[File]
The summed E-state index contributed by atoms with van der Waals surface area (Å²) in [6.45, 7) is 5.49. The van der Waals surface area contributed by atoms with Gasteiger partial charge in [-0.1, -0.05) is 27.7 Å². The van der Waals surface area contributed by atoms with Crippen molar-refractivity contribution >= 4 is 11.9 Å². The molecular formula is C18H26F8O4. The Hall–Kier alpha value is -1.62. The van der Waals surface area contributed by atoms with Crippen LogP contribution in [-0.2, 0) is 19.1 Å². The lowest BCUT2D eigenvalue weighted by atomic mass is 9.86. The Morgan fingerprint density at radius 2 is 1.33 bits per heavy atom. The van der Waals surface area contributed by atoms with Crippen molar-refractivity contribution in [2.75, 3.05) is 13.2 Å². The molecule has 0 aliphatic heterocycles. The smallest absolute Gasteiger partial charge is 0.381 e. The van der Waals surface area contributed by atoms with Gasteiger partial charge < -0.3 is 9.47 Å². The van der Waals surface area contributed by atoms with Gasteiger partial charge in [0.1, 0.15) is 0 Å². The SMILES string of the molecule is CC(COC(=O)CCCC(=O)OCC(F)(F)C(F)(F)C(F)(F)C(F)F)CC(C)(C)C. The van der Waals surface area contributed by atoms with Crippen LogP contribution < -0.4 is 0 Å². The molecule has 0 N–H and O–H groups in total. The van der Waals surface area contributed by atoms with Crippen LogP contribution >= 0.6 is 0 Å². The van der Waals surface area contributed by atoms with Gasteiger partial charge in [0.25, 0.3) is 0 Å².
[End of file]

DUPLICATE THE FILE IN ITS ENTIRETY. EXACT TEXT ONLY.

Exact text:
The summed E-state index contributed by atoms with van der Waals surface area (Å²) in [6.45, 7) is 5.49. The van der Waals surface area contributed by atoms with Gasteiger partial charge in [-0.1, -0.05) is 27.7 Å². The van der Waals surface area contributed by atoms with Crippen molar-refractivity contribution >= 4 is 11.9 Å². The molecular formula is C18H26F8O4. The Hall–Kier alpha value is -1.62. The van der Waals surface area contributed by atoms with Crippen LogP contribution in [-0.2, 0) is 19.1 Å². The lowest BCUT2D eigenvalue weighted by atomic mass is 9.86. The Morgan fingerprint density at radius 2 is 1.33 bits per heavy atom. The van der Waals surface area contributed by atoms with Crippen molar-refractivity contribution in [2.75, 3.05) is 13.2 Å². The molecule has 0 aliphatic heterocycles. The smallest absolute Gasteiger partial charge is 0.381 e. The van der Waals surface area contributed by atoms with Gasteiger partial charge < -0.3 is 9.47 Å². The van der Waals surface area contributed by atoms with Gasteiger partial charge in [0.1, 0.15) is 0 Å². The SMILES string of the molecule is CC(COC(=O)CCCC(=O)OCC(F)(F)C(F)(F)C(F)(F)C(F)F)CC(C)(C)C. The van der Waals surface area contributed by atoms with Crippen LogP contribution < -0.4 is 0 Å². The molecule has 0 N–H and O–H groups in total. The van der Waals surface area contributed by atoms with Crippen LogP contribution >= 0.6 is 0 Å². The van der Waals surface area contributed by atoms with Gasteiger partial charge in [0.25, 0.3) is 0 Å².